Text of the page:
Vrijopnaam generates 100% solar energy within the Netherlands. Their mission is to have everyone generate solar energy for themselves. When you sign up, you receive a free solar panel within one of their solar parks in your name – you own it! Extra panels can be purchased for EUR 99. If you no longer need your panels, you can sell them back to the company. This process is similar to installing solar panels on your roof, but more practical for those that rent or do not own a property on the top floor. By supporting this company by purchasing a solar company and letting them connect you, you’re also promoting the investment of sustainable solar energy in the Netherlands.
A More Sustainable Netherlands
I always thought the Netherlands was committed to sustainable energy and at the forefront of environmental initiatives, but in reality, it seems we are quite the laggards of the EU. Let’s change this!
In 2009, the EU member states made commitments on how much of a country’s energy consumption would have to be derived by renewable sources by 2020. For the Netherlands, this was committed was set at 14%. The country is currently not on target to reach its 2020 goals, but we could potentially get there if more people educated themselves about green energy providers in Amsterdam to make the switch to sustainable energy.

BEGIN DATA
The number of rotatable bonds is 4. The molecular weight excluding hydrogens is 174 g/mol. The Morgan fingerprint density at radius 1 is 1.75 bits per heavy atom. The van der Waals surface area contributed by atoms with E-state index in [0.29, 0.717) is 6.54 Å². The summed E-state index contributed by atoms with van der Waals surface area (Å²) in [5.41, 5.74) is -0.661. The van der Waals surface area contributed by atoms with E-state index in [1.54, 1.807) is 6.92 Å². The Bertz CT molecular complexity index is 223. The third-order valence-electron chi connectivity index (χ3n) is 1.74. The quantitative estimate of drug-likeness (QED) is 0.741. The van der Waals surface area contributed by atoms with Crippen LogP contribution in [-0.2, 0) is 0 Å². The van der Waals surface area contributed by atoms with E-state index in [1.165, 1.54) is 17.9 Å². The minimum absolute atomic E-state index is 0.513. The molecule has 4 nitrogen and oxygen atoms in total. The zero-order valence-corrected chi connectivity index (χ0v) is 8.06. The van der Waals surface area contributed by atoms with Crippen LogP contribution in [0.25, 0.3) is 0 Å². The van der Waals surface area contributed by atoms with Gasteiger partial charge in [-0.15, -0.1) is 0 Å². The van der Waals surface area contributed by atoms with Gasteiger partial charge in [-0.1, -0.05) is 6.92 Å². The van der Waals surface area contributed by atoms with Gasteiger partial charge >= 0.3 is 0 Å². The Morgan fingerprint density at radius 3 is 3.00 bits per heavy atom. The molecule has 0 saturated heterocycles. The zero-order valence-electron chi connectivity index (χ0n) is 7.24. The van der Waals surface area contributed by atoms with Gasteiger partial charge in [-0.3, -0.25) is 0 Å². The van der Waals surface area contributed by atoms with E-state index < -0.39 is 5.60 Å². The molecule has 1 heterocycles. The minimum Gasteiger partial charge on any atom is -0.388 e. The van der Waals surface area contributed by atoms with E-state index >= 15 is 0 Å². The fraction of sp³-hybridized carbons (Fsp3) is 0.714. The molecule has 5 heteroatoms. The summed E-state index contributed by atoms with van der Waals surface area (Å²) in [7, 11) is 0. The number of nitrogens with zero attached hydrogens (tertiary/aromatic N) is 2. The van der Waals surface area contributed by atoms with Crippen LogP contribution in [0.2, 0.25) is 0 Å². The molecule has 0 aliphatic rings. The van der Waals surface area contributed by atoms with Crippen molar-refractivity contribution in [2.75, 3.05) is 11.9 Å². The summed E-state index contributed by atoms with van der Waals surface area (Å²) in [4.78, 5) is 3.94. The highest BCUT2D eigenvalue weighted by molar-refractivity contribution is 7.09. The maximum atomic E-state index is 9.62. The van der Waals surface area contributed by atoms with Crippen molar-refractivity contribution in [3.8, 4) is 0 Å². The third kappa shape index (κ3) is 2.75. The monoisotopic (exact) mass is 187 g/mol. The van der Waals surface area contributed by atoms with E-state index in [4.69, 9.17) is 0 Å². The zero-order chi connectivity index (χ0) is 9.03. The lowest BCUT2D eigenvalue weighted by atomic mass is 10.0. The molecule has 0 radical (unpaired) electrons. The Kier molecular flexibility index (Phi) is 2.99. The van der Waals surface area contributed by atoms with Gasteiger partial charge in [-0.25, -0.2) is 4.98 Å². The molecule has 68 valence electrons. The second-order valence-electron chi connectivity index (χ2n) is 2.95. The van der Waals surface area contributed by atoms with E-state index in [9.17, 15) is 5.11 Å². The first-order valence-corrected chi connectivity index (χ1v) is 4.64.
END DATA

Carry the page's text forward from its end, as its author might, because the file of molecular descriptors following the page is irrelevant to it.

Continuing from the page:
Source: International Energy Agency
As of the end of 2016:
- The Netherlands derive 5.5% of its energy from renewable sources.
- Per the EU Renewable Energy Directive, the Netherlands should have achieved 7.6% renewable energy to stay on-course for 2020.
- To date, 11 of the 28 member countries have already achieved their 2020 goal.
- Being a low-land country, the Netherlands is at high risk of flooding due to rising sea levels caused by global warming.
- However, easy access to natural gas and a well-developed natural gas distribution network may be de-incentivizing energy companies to make a faster switch.
Switch to a Green Energy Provider in Amsterdam
Besides government mandates, consumer demand is truly what drives energy companies to invest and offer green energy choices. Many pioneering companies are offering consumers the option for sustainable, green energy in Amsterdam. It may not be the cheapest option, but it is a decision that will echo far into the future. Those who truly consider themselves environmentally-conscious individuals should assess if the difference in cost for green energy is worth it to them.
We all need to work together to save the planet. Energy providers need to continue to invest in green energy sources. Governments should keep progressing to comply with agreed-upon environmental targets. And we, as consumers, need to make the right choices by educating ourselves to support the companies that align with our values of environmental stewardship.